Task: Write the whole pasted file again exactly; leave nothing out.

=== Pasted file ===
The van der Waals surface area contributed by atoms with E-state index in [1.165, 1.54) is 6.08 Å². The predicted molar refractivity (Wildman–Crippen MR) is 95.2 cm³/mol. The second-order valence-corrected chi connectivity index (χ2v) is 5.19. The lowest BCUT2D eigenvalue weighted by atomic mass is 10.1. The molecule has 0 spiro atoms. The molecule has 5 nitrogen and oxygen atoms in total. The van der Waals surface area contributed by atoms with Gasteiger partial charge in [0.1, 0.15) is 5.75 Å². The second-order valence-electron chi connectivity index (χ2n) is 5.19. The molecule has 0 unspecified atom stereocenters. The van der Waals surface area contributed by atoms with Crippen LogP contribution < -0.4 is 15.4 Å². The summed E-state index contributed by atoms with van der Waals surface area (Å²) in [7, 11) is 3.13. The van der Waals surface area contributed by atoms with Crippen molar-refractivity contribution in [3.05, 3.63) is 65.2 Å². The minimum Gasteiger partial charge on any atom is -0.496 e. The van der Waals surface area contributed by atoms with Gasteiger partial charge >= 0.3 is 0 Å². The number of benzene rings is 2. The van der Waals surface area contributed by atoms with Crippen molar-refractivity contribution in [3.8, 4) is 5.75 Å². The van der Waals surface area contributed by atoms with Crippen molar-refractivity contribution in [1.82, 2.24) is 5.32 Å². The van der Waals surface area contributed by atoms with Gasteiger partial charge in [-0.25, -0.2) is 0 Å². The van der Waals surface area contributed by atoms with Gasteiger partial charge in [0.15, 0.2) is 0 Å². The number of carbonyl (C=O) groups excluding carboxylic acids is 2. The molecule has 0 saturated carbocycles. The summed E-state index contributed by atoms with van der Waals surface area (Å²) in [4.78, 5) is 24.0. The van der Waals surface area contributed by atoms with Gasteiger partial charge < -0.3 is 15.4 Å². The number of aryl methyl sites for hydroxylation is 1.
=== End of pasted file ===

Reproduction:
The van der Waals surface area contributed by atoms with E-state index in [1.165, 1.54) is 6.08 Å². The predicted molar refractivity (Wildman–Crippen MR) is 95.2 cm³/mol. The second-order valence-corrected chi connectivity index (χ2v) is 5.19. The lowest BCUT2D eigenvalue weighted by atomic mass is 10.1. The molecule has 0 spiro atoms. The molecule has 5 nitrogen and oxygen atoms in total. The van der Waals surface area contributed by atoms with Gasteiger partial charge in [0.1, 0.15) is 5.75 Å². The second-order valence-electron chi connectivity index (χ2n) is 5.19. The molecule has 0 unspecified atom stereocenters. The van der Waals surface area contributed by atoms with Crippen LogP contribution < -0.4 is 15.4 Å². The summed E-state index contributed by atoms with van der Waals surface area (Å²) in [7, 11) is 3.13. The van der Waals surface area contributed by atoms with Crippen molar-refractivity contribution in [3.05, 3.63) is 65.2 Å². The minimum Gasteiger partial charge on any atom is -0.496 e. The van der Waals surface area contributed by atoms with Gasteiger partial charge >= 0.3 is 0 Å². The number of benzene rings is 2. The van der Waals surface area contributed by atoms with Crippen molar-refractivity contribution in [3.8, 4) is 5.75 Å². The van der Waals surface area contributed by atoms with Crippen molar-refractivity contribution in [1.82, 2.24) is 5.32 Å². The van der Waals surface area contributed by atoms with Gasteiger partial charge in [-0.25, -0.2) is 0 Å². The van der Waals surface area contributed by atoms with Gasteiger partial charge in [0.15, 0.2) is 0 Å². The number of carbonyl (C=O) groups excluding carboxylic acids is 2. The molecule has 0 saturated carbocycles. The summed E-state index contributed by atoms with van der Waals surface area (Å²) in [4.78, 5) is 24.0. The van der Waals surface area contributed by atoms with Gasteiger partial charge < -0.3 is 15.4 Å². The number of aryl methyl sites for hydroxylation is 1.